Harvesting maple syrup is no easy task. There are miles of food grade lines strung through the woods up and down the mountain sides (gravity feed is the name of the game when harvesting the raw sap). Tapping the trees year after year so they are not killed requires experience and good eyesight to see scars left from prior taps. There are all sorts of grades of maple syrup from light to dark but my only advice is just find some that you like and get plenty!

The more you replace conventional sugar with honey, sorghum or maple syrup, the more you will enjoy your family recipes because they each add a little subtle flavor! As an added bonus, if you have heard of vanilla sugar, let me introduce you to ginger infused maple sugar and ginger infused maple syrup with this “recipe”! Try the infused sugar in your fall pumpkin cookies or lattes and the infused maple syrup on winter squash or pumpkin pancakes. There is no end to the possibilities using these homemade products.  Younger rhizomes will be less spicy than older ones so your harvest or purchase from the market might vary from year to year or vendor to vendor. If you don’t like the spice of ginger so much, look for the smaller, younger roots or get a mix from a couple of sources each year so the batch is more consistent once the process is complete.


Here’s the method I use after I buy fresh ginger root at the farmers’ market.

  • Clean the ginger with a stiff vegetable brush under a slow running stream of cold water. Some of the outer skin will be removed in the process, but so will all of the dirt.
  • Then use a towel to dry the ginger and slice it up cross-grain about 1/8 ” thick.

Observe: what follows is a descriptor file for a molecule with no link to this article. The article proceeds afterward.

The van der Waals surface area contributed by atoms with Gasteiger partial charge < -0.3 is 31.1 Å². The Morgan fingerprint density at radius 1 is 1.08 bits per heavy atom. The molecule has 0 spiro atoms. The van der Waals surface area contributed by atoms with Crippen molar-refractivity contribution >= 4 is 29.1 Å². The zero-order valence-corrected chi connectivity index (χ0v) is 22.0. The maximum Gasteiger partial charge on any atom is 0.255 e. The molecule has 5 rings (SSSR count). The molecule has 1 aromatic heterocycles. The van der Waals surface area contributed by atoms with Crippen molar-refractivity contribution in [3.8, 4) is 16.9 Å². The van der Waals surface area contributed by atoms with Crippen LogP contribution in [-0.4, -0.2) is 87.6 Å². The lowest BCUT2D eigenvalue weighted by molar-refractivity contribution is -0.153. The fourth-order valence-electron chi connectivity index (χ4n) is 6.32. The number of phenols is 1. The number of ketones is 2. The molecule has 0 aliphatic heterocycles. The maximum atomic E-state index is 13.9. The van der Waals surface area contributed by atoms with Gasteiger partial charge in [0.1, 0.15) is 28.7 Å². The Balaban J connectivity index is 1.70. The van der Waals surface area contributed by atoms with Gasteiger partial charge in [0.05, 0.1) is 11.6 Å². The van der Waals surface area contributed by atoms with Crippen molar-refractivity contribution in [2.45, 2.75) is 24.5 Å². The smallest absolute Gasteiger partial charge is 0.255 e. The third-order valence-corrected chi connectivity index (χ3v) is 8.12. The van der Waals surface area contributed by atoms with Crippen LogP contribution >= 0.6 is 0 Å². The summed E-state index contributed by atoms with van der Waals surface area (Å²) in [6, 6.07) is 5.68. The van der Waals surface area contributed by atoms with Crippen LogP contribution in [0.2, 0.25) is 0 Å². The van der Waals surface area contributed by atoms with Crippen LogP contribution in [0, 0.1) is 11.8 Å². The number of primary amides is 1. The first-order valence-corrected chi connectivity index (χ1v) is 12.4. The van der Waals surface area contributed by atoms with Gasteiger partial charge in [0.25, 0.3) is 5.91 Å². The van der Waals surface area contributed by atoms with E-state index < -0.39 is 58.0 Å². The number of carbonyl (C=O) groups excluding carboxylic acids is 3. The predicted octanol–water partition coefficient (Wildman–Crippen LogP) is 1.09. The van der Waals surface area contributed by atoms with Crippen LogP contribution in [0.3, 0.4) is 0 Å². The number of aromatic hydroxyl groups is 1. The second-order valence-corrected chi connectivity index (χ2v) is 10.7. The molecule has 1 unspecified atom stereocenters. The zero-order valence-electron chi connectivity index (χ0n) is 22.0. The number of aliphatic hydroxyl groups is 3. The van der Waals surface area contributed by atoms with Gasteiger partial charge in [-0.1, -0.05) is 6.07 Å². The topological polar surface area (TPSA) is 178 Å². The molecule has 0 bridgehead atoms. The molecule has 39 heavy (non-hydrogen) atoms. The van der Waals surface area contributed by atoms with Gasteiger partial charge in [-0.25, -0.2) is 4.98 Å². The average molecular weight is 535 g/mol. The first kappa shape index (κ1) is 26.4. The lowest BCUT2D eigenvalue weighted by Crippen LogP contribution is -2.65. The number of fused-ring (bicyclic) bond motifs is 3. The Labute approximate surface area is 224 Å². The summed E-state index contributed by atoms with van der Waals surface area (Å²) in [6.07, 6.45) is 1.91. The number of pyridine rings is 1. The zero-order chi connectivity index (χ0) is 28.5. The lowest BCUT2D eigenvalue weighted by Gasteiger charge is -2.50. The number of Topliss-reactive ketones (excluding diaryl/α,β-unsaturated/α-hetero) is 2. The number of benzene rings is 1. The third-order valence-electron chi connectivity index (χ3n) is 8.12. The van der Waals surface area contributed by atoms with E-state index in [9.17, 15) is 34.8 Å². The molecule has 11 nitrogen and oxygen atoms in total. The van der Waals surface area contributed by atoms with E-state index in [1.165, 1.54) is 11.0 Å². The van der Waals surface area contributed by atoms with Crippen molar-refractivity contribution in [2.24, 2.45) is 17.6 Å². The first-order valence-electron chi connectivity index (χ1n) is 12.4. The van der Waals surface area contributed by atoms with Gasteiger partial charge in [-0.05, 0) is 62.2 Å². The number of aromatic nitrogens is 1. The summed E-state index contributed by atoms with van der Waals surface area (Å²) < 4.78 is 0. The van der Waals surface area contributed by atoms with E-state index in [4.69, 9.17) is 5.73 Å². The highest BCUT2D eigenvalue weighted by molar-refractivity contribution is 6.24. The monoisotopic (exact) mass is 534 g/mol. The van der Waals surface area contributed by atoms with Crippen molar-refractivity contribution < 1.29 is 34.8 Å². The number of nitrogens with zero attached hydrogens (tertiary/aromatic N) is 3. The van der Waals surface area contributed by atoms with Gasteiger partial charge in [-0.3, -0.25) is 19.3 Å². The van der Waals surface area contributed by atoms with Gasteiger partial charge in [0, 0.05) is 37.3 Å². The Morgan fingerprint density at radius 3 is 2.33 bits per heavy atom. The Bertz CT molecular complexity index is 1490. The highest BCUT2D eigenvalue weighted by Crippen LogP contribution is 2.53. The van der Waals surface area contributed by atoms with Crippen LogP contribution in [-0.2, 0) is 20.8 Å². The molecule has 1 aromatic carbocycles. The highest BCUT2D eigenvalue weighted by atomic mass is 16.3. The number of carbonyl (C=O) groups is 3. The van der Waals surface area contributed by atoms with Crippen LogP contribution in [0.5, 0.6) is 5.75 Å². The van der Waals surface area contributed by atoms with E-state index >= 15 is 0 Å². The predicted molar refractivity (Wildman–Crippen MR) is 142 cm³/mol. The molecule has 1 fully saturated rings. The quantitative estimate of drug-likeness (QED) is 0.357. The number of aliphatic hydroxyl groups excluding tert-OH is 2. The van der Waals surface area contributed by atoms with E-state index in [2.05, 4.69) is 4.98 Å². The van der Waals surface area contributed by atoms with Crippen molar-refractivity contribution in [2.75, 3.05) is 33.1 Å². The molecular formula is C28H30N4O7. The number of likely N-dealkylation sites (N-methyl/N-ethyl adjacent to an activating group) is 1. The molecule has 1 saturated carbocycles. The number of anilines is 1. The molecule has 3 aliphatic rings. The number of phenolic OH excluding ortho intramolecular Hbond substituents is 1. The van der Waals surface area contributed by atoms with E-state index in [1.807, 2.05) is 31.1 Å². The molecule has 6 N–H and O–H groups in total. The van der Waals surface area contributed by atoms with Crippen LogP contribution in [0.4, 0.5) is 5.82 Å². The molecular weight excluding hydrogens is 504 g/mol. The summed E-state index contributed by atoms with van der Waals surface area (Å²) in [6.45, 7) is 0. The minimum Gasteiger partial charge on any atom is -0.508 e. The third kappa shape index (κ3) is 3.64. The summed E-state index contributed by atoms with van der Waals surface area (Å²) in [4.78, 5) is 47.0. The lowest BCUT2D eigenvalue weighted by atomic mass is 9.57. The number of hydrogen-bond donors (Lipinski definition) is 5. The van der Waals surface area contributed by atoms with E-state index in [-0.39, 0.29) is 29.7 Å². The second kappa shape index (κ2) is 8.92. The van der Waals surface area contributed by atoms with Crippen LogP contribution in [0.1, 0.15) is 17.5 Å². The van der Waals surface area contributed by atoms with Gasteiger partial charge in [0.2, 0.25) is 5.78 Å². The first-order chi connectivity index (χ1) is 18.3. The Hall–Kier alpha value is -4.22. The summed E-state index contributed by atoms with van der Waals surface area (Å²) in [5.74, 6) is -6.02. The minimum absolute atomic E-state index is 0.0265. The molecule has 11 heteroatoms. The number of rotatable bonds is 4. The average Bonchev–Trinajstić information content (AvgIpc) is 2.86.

• From this point, the slices get placed into a stainless pot and barely covered with some fresh maple syrup. For twenty minutes they lightly simmer away as the maple syrup begins to thicken. Do not boil these too hard unless you plan to stand and watch them during the process. You can cut the time down, but the slices may end up more firm in the process from the maple syrup actually turning to hard candy. And be careful about spatter because it is notoriously hot and will burn you. The water will be reduced in the maple syrup through the process and the color will deepen to a dark amber color.
  • Remove the slices, allowing them to drain in the pot and set on a rack to drip and dry. A dehydrator will work for this process, or air drying if it is not humid.
  • When the slices appear mostly dry but still quite pliable, press and roll them in pure maple sugar. Store in a sealed container with additional maple sugar in the refrigerator for up to a year. Pull out slices as you need them in recipes or add to toasted pecans for a surprise ice cream topping. The sugar can be used as a replacement in baked recipes as well.
  • Remaining maple syrup and infused sugar should be stored in the refrigerator in sterile jars.